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Already Tough On Gun Control, Massachusetts Aims To Get Tougher

Massachusetts House Speaker Robert DeLeo addresses a crowd during a Democratic Party convention last year. DeLeo unveiled a comprehensive gun bill Tuesday.
Aram Boghosian
Boston Globe via Getty Images
Massachusetts House Speaker Robert DeLeo addresses a crowd during a Democratic Party convention last year. DeLeo unveiled a comprehensive gun bill Tuesday.

The rampage that left six dead in California last week has once again revived the debate over gun control around the nation. In Massachusetts — a state that is already one of the toughest on guns — lawmakers are considering sweeping new legislation that includes some of the nation's tightest restrictions on sales of shotguns and rifles, and more focus on the mentally ill.

But the measure omits some other proposals, such as disqualifying any would-be gun buyers who have been hospitalized for mental illness, or further restricting the number of guns that could be purchased per month.

"I knew that Massachusetts was going to take a different path than other states where legislation was hastily proposed, especially after Newtown," says Massachusetts House Speaker Robert DeLeo.

In the months after the school shooting in Newtown, Conn., some 40 gun control bills were filed in Massachusetts. Many expected a crackdown that would have gone further and faster than other states. Instead, a special commission spent a year carefully crafting an omnibus bill that DeLeo, who is considered a conservative Democrat in Massachusetts, calls "reasonable."

The Massachusetts bill requires state officials to do better at reporting information to the federal background check database, so anyone found by a court to be mentally ill can't get a gun, as federal law requires. But the legislation also gives more discretion to police chiefs to deny licenses for shotguns and rifles.

Jack McDevitt, a dean at Northeastern University who chaired the special commission, says local law enforcement officials need that leeway.

"This isn't the opinion of a police chief. There's data that says, 'We've been to the house [on a disturbance call] 10 times in the last two years, and each time there was a fight but nobody wanted to file a complaint,' " McDevitt says. "The police know that this person is not the kind of person that's suitable to have a firearm."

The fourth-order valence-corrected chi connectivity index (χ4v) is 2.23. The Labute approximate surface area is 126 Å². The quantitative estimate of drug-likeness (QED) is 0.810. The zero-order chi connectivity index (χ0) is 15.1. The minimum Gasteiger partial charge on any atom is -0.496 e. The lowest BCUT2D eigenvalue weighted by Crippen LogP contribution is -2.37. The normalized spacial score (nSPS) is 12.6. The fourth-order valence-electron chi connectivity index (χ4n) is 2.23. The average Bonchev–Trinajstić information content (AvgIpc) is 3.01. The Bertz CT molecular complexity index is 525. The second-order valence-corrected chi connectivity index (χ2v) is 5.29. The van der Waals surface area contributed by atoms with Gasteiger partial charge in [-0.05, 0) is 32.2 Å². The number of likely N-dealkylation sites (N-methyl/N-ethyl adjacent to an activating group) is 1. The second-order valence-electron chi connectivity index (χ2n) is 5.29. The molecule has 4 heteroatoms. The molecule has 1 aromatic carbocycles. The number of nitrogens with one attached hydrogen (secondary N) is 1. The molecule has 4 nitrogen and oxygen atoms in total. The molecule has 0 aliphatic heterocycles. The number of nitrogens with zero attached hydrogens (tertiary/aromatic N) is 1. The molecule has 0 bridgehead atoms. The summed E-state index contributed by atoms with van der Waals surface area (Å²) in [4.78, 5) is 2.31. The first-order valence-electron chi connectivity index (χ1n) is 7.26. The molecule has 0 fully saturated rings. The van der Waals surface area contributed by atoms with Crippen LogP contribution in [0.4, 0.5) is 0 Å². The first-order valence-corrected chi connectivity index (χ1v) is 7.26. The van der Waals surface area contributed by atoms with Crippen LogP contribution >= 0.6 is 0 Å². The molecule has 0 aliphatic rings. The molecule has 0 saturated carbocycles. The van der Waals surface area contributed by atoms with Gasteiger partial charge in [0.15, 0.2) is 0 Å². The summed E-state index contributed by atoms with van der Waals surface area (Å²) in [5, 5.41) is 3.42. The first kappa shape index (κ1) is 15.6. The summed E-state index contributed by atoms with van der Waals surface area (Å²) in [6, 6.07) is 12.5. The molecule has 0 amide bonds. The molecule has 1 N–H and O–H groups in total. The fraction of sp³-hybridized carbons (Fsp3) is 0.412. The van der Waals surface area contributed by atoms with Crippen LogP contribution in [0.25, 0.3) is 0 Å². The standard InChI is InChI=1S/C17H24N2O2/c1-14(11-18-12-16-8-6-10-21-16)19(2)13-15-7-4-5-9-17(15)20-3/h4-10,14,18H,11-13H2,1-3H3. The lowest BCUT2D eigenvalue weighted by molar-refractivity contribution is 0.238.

Opponents have called that the most objectionable part of the bill. They argue that police, who already have that latitude on handguns, routinely abuse their discretion.

"There has to be an adjudication process," says Jim Wallace, who heads the Gun Owners' Action League, a state affiliate of the National Rifle Association. "It cannot just be one person's arbitrary decision to remove somebody's civil rights."

The bill also calls for statewide standards to help ensure that denials are being levied consistently — in other words, to ensure that there will be fewer cases of local chiefs who always say no, and others who are far more lenient. But McDevitt cautions, "There are limits to what we can legislate ... when it comes to who is mentally ill" and suitable to own a gun.

That's why the bill also calls for a public service campaign that would encourage family and friends to report concerns to police so guns can be denied or temporarily taken away from those who are disturbed or unstable.

"We found even psychiatrists who were feeling that they couldn't predict dangerousness of these individuals," McDevitt says. "We tried to take a step back and say, family members who care for them are the people that are most likely — and we saw that in the case of Santa Barbara — to be able to notice when someone's dangerous ... and reach out to people correctly."

The Massachusetts bill would also crack down on private gun sales by requiring purchases at gun shows or online to take place in front of an officially licensed gun dealer. Only six other states require a background check in those kinds of sales.

Wallace of the Gun Owners' Action League calls it more unnecessary red tape, since even private buyers and sellers have already gone through background checks to be licensed.

But even he agrees the bill is not "kneejerk" as others have been, and he supports other parts of the legislation, like the focus on mental health services — especially in schools — and on suicide prevention. The bill aims to increase awareness among schools and doctors, and would require the phone numbers of suicide help lines to be printed on firearm IDs and licenses.

The bill is considered to have a good chance of passing as early as this summer, but advocates say even the most aggressive state laws can only be so effective when a state is surrounded by others with far more lenient laws. And the real battle, they say, continues to be at the federal level.

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Tovia Smith
Tovia Smith is an award-winning NPR National Correspondent based in Boston, who's spent more than three decades covering news around New England and beyond.
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